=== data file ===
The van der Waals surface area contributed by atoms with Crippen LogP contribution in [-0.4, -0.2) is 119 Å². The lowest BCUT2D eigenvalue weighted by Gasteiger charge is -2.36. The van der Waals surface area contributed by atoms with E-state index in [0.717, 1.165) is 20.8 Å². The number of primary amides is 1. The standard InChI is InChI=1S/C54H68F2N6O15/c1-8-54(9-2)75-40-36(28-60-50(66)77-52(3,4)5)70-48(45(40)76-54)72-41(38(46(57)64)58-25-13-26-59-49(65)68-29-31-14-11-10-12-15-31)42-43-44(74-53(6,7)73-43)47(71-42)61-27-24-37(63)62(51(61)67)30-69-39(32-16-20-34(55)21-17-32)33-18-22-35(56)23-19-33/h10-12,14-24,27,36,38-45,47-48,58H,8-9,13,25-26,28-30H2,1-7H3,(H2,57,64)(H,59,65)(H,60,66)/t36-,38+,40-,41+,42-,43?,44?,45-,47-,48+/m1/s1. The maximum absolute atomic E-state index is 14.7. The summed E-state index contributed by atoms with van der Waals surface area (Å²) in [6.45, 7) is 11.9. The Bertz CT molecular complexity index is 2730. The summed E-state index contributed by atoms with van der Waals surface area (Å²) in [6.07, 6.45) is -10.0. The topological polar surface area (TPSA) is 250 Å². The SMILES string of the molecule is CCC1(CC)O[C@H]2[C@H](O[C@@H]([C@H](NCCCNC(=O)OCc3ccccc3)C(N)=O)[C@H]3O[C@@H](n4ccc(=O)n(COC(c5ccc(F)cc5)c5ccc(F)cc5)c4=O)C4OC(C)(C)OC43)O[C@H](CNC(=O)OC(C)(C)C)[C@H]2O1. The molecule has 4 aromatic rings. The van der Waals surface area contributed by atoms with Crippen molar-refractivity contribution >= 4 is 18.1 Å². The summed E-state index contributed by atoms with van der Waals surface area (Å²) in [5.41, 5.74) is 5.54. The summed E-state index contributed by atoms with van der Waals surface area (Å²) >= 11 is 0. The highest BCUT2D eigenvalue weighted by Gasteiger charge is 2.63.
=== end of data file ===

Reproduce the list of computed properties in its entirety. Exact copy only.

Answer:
The van der Waals surface area contributed by atoms with Crippen LogP contribution in [-0.4, -0.2) is 119 Å². The lowest BCUT2D eigenvalue weighted by Gasteiger charge is -2.36. The van der Waals surface area contributed by atoms with E-state index in [0.717, 1.165) is 20.8 Å². The number of primary amides is 1. The standard InChI is InChI=1S/C54H68F2N6O15/c1-8-54(9-2)75-40-36(28-60-50(66)77-52(3,4)5)70-48(45(40)76-54)72-41(38(46(57)64)58-25-13-26-59-49(65)68-29-31-14-11-10-12-15-31)42-43-44(74-53(6,7)73-43)47(71-42)61-27-24-37(63)62(51(61)67)30-69-39(32-16-20-34(55)21-17-32)33-18-22-35(56)23-19-33/h10-12,14-24,27,36,38-45,47-48,58H,8-9,13,25-26,28-30H2,1-7H3,(H2,57,64)(H,59,65)(H,60,66)/t36-,38+,40-,41+,42-,43?,44?,45-,47-,48+/m1/s1. The maximum absolute atomic E-state index is 14.7. The summed E-state index contributed by atoms with van der Waals surface area (Å²) in [6.45, 7) is 11.9. The Bertz CT molecular complexity index is 2730. The summed E-state index contributed by atoms with van der Waals surface area (Å²) in [6.07, 6.45) is -10.0. The topological polar surface area (TPSA) is 250 Å². The SMILES string of the molecule is CCC1(CC)O[C@H]2[C@H](O[C@@H]([C@H](NCCCNC(=O)OCc3ccccc3)C(N)=O)[C@H]3O[C@@H](n4ccc(=O)n(COC(c5ccc(F)cc5)c5ccc(F)cc5)c4=O)C4OC(C)(C)OC43)O[C@H](CNC(=O)OC(C)(C)C)[C@H]2O1. The molecule has 4 aromatic rings. The van der Waals surface area contributed by atoms with Crippen molar-refractivity contribution >= 4 is 18.1 Å². The summed E-state index contributed by atoms with van der Waals surface area (Å²) in [5.41, 5.74) is 5.54. The summed E-state index contributed by atoms with van der Waals surface area (Å²) >= 11 is 0. The highest BCUT2D eigenvalue weighted by Gasteiger charge is 2.63.